Global Manufacturing Economic Update

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The global manufacturing sector has turned a corner, expanding modestly on improving demand and buoyed by stronger economic growth in key export markets and by a weaker U.S. dollar. On that latter point, the U.S. dollar has depreciated 7.6 percent year to date in 2017 against major currencies, but it remained nearly 17 percent higher than it was three years ago. For manufacturers, growth in the dollar’s value over the past three years presents a real challenge as firms seek to increase exports. Yet, that drag was lessened recently, especially with sizable depreciation in the dollar so far this year. Using non-seasonally adjusted data, U.S.-manufactured goods exports have risen 3.9 percent year to date in June relative to the same time period last year—a welcome development after weaker data the past two years. For its part, the International Monetary Fund predicts 3.5 percent and 3.6 percent economic growth globally in 2017 and 2018, respectively, up from 3.2 percent growth in 2016.

Europe continued to dominate the list of the top export markets with strong manufacturing growth. Among the top 15 markets for U.S.-manufactured goods exports, those countries with the highest purchasing managers’ index (PMI) readings in the sector in July included the NetherlandsGermany, the United Arab EmiratesCanada, the United Kingdom and France. Manufacturing activity in the Netherlands once again notched its best reading since April 2011, with Austria and Germany easing in July but at paces not far from their six-year highs. Nonetheless, July showed some slippage in the data among the top-15 markets, especially considering none in that group contracted in June. South Korea returned to negative terrain in July, contracting for the 11th time in the past 12 months on sharp reductions in output and exports. At the same time, Brazil fell back to neutral territory, ending three straight monthly expansions but with still growing—but slower—demand and production.

Real GDP in the Eurozone increased 0.6 percent in the second quarter. That translated into 2.1 percent growth year-over-year, its quickest pace since the first quarter of 2011. We will get new industrial production data for June on August 14. In May, industrial production jumped 1.3 percent, the fastest monthly rate since November and led by strength in energy and consumer goods. On a year-over-year basis, industrial production has risen 4.0 percent, a pace not seen since August 2011. Retail sales rose 0.5 percent in June, a three-month high. Over the past 12 months, retail spending has risen 3.1 percent, continuing an accelerating trend. Meanwhile, the unemployment rate in June dropped to 9.1 percent, its lowest level since February 2009.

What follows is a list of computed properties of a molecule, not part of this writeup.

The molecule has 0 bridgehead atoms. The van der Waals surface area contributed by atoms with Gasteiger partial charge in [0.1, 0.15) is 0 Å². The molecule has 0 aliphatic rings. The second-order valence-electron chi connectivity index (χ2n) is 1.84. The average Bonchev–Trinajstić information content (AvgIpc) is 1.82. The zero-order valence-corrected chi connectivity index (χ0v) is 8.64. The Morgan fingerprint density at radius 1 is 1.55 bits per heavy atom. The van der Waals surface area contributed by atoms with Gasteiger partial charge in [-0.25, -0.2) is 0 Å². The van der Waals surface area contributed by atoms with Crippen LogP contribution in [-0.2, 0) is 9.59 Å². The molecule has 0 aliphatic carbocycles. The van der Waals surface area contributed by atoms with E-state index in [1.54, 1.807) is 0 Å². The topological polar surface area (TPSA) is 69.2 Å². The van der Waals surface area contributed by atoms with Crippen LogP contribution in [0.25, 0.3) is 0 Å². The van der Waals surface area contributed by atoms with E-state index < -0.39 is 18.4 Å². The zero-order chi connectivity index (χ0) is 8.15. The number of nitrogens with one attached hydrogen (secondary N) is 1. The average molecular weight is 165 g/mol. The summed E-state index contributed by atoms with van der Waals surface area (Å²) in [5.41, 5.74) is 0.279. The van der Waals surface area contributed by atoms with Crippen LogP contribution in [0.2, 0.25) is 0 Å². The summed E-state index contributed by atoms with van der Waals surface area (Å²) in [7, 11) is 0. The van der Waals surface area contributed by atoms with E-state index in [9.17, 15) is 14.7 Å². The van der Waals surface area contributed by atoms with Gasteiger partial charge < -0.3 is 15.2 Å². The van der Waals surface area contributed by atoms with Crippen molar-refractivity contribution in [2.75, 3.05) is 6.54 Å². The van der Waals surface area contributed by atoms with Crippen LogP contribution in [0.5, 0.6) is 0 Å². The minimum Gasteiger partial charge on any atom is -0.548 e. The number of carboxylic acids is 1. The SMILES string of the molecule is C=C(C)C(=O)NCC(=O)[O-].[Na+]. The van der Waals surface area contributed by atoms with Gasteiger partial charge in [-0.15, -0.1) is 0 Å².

We have also seen stronger growth in the Chinese manufacturing sector. The Caixin China General Manufacturing PMI rose for the second straight month to its fastest pace since March. It was the 11th time in the past 13 months the headline index has expanded, illustrating continued progress in the economic outlook after weaknesses in 2015 and early 2016. Overall, the Chinese economy grew 6.9 percent year-over-year in the second quarter, the same pace as in the first quarter. This reflects an acceleration after struggles over much of the past year or so, with 6.7 percent growth in 2016. Along those lines, industrial production rose from 6.5 percent year-over-year in May to 7.6 percent in June, matching the rate in March and definite progress from the 6.2 percent average in 2016. There was a similar trend for retail sales, but fixed-asset investment has cooled since the spring. We will get new data for each of these measures for July on August 14.

Closer to home, the IHS Markit Canada Manufacturing PMI increased from 54.7 in June to 55.5 in July, its best reading since April’s six-year high. The pace of new orders matched the index in March, with both at levels last seen in October 2014. That would seem to indicate that the Canadian manufacturing sector has begun to recover from challenges across the past two years. Real GDP in Canada grew 0.9 percent in the first quarter, picking up from the 0.7 percent gain in the fourth quarter. That translated into 3.7 percent growth at the annual rate in the first quarter, with both consumer and business spending boosting the Canadian economy. In addition, manufacturing sales and retail spending saw healthy gains in May and in year-over-year data. Meanwhile, the unemployment rate declined to 6.3 percent in July, its lowest level since October 2008, and manufacturers added 13,700 workers in July, with year-over-year growth of 53,000 employees.

Negotiations to modernize the North American Free Trade Agreement (NAFTA) will launch on August 16 as the NAM leads business efforts to ensure that core property protection provisions and investment enforcement tools are maintained and upgraded. Business groups across the country also join the NAM in opposing the nomination of Scott Garrett to lead the U.S. Export-Import (Ex-Im) Bank. New legislation imposes sanctions on Russia, Iran and North Korea, while U.S.–China commercial dialogue does not produce concrete results.

Chad Moutray, Ph.D., CBE
Chief Economist
National Association of Manufacturers